Tonight we celebrated Seanâ€™s birthday in a traditionally nontraditional way. Greek food. For a man who didnâ€™t like to profess to having favourites, this was something he enjoyed immensely as a family in those moments when he wanted to celebrate a victory or to even embrace a defeat. He would have been 42 today. Itâ€™s a far out emotion. Unlike my shallow self, he loved birthdays and the entering into a new year of life. I panic with birthdays. I panic with the inevitable process of aging. But 42. I think of the dreams he had and the visions, the endless vision he had for our family, for our community, for the church,Â and for every person he befriended. It was nonstopâ€¦and it is mind blowing how that the vision has stopped in time- to some degree- when he died at 40. Life has continued to move forward, of course, and I do believe we are beginning to learn the rhythm to this unfamiliar tune. Tonight after putting the kids to bed, I saw that it was only River who drew pictures in the birthday journal we made for Sean last year. Nola said earlier she wasnâ€™t ready to write in it and Memphis, well, heâ€™s a thinker.Â I donâ€™t want to put pressure on the kids to have to do anything. I want to leave this journal as mere option- write it or not. Be free. My heart broke for River, though. He was quite young when Sean was diagnosed and really witnessed a lot of the gruesomeness sickness does to oneâ€™s well being. He missed out on a lot of the fun things his dad did or at least would have remembered him doing. To have been a 4 year old with a dad too sick to play or to go on adventures with, he seems to have this unspeakable grace for the whole thing. Does he not remember how horrible it was? Or perhaps he only remembers how loved he was by his dad and those other things donâ€™t really matter to his young heart. I am not sure. For this Dennis the Menace meets Tom Sawyer boy, there is a kindness and an inner strength I pray continues to grow and develop with whatever diversity comes his way. God I pray he would remain grounded in the solidness only love truly can instil.
I remember November 18th well. It was a Friday and I went to a cremation place to pick my husbandâ€™s ashes. I remember what I was wearing. The weather. Who I was with. I remember I did not drive. My friend Lizzie was my chauffeur for two weeks after his death. After we picked him up, we went for pizza. The day before I had shopped for the outfit I would wear to his funeral. When I got home, because my house was in the process of being absolutely renovated, Seanâ€™s dream, I put his ashes in a storage place in our basement and didnâ€™t look back. And I hadnâ€™t looked back at that white linen bag with the cardboard box containing the urn with his ashes in it so carefully placed, since then. Until yesterday.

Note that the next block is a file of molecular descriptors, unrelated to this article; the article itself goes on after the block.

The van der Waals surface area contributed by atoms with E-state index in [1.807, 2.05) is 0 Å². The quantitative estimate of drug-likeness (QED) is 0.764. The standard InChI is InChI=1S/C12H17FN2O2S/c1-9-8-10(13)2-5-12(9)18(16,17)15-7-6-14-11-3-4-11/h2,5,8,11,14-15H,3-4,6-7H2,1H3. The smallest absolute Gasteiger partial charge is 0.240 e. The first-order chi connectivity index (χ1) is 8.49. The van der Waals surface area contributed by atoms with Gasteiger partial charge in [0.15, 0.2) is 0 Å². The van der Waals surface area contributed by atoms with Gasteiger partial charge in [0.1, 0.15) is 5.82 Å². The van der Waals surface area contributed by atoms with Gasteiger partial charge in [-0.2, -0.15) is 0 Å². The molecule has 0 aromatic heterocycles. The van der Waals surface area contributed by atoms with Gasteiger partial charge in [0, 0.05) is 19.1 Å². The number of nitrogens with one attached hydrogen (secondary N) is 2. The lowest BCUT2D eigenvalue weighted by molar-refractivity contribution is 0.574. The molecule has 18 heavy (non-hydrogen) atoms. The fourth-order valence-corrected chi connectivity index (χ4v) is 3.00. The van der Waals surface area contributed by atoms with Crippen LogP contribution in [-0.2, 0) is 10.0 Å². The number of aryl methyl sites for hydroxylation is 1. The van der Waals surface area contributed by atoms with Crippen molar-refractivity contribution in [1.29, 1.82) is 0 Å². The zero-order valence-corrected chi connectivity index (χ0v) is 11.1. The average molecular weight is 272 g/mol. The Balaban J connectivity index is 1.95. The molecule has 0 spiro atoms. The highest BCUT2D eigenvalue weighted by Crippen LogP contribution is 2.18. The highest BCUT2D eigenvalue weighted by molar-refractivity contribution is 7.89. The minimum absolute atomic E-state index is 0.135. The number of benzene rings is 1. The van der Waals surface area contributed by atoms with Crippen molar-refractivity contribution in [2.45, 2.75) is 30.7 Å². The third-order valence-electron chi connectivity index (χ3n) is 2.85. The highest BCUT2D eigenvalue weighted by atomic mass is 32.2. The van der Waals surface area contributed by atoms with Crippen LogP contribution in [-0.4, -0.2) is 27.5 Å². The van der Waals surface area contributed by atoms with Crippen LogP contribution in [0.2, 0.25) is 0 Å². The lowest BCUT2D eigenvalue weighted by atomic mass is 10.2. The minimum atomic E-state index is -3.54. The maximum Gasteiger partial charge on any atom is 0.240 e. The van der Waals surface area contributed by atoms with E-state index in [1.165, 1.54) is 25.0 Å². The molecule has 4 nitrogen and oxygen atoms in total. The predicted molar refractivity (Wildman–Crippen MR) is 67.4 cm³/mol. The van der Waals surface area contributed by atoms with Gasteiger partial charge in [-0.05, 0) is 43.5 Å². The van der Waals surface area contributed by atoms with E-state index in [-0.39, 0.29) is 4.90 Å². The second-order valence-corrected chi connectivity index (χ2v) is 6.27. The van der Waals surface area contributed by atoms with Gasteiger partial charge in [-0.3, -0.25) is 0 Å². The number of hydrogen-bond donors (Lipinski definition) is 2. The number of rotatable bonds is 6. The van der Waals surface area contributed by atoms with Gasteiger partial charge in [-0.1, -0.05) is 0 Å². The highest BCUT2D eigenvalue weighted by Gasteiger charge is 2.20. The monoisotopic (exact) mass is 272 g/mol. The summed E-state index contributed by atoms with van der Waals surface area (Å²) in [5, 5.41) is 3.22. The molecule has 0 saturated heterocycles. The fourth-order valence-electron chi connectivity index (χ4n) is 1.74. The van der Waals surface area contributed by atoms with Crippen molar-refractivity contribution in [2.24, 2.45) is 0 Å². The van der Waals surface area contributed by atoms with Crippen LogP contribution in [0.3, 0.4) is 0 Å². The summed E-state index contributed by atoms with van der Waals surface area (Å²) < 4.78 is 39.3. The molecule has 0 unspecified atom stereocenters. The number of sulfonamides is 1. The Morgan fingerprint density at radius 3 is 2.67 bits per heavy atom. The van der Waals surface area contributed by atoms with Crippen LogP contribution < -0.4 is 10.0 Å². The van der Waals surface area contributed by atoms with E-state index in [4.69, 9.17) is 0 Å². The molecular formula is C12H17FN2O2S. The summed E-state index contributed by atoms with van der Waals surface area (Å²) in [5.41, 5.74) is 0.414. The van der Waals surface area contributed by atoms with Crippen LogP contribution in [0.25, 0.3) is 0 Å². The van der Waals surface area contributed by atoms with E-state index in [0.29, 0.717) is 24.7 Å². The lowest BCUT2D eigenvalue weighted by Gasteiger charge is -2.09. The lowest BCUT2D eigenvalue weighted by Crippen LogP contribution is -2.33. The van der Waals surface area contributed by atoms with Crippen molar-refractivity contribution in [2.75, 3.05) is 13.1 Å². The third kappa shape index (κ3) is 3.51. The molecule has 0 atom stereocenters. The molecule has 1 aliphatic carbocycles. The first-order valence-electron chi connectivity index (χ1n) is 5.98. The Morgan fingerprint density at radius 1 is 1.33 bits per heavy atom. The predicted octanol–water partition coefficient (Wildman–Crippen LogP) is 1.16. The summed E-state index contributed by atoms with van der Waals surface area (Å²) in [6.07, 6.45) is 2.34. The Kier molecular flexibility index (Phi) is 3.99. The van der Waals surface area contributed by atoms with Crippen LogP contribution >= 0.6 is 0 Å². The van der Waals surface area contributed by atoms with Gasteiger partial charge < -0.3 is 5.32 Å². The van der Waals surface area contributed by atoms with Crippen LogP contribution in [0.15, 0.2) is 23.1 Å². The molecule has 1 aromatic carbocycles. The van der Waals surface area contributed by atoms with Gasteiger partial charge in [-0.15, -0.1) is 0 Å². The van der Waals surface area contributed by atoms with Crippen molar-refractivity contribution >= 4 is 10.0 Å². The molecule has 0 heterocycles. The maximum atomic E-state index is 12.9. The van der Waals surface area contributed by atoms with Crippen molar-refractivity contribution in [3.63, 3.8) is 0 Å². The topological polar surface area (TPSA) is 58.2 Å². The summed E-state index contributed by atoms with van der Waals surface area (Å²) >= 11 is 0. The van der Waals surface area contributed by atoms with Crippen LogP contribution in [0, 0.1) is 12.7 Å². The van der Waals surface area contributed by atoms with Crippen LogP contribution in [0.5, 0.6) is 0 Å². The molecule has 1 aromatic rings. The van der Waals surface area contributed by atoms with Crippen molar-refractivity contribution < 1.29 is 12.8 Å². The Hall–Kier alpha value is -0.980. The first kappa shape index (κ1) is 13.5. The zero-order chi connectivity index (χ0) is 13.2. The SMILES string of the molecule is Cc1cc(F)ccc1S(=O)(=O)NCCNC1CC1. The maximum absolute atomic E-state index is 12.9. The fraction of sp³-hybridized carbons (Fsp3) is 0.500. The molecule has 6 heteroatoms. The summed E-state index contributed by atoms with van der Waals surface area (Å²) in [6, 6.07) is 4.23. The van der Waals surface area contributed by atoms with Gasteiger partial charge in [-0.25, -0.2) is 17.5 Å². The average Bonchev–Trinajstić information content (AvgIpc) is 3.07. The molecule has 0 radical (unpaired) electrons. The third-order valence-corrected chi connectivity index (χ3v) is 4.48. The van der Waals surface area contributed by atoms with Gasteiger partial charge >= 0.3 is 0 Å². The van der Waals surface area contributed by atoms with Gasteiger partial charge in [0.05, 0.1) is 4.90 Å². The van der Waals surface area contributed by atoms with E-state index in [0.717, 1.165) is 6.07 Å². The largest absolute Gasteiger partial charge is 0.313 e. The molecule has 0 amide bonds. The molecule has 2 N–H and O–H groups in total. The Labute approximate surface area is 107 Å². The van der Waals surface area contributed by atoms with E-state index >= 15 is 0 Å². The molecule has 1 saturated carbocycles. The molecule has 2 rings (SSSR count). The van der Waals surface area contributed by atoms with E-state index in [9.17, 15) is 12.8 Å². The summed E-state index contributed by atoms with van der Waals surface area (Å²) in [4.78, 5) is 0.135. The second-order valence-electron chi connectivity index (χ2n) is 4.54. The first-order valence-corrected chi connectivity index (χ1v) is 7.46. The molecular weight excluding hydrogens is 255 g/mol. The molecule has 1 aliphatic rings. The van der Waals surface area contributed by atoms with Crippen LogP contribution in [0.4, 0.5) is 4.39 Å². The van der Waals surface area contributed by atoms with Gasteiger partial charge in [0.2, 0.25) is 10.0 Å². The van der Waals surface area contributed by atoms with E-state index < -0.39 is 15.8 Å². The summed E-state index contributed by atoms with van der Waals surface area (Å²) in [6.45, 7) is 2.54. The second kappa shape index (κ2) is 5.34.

Yesterday morning, I woke up before six, went into the basement, removed Lacrosse sticks and school projects from the hiding void. I grabbed the white bag and the weight of it all surprised me. I remembered the great details of our waiter and the exact lunch and beverages Tiffany, Lizzie, and I shared that day in November, but the weight of these ashes? No. I was surprised how heavy they were whileÂ putting them in the trunk of my vehicle. I knew Monday the 21st of August, I had to spread his ashes. It was time and it was what I had told him. August. It was in August we had difficult conversations last year about where he would love to be and it was always in August we would be together as a family enjoying our favourite place to rest.
My hands shook uncontrollably as I really faced the box for the first time. I cut through the tape with the scissors and had to break to stare in awe of my hands trembling. I walked away for a moment to collect my thoughts and pray under my breathâ€¦It was time. I didnâ€™t want to deal with it, I really didn’t, but I had to. This is how life is sometimes. There are moments when we just have to seize it and not refuse or run from it. Death is the only guarantee we have in this life. No escape. No denial. Only acceptance. I just didnâ€™t know that I would be doing this at 38, thatâ€™s all. However, like his death, this day now too has sealed us. A connection that is beyond tangible. A marking, an awareness, and a depth that only death, tragedy or even trauma brings. I donâ€™t walk this journey alone. I know that. I have not once thought it. Can everyone relate to it? No. But that is okay. I donâ€™t need that, what I need is presence, and sometimes that is all anyone really needs.
To my dad, and to all the dads out there today – HAPPY FATHER’S DAY! I hope you have a great day! Here is what the internet has to say about the history of Father’s Day. I had no idea…
In 1910, a Father’s Day celebration was held in Spokane, Washington, at the YMCA by Sonora Smart Dodd, who was born in Arkansas. Its first celebration was in the Spokane YMCA on June 19, 1910. Her father, the civil war veteran William Jackson Smart, was a single parent who raised his six children there. (GOOGLE)
Yesterday I went onto Facebook Live to share some thoughts about our journey so far. It was so fun doing this. I was able to connect with childhood friends and family I haven’t seen or spoken to in many years. It can be amazing at times how technology can bring people together. It also has the ability to cause people to be not so ‘social.’
You can watch the rebroadcast below. Sorry that the video quality isn’t that great. You can thank Facebook for that. Thanks for watching!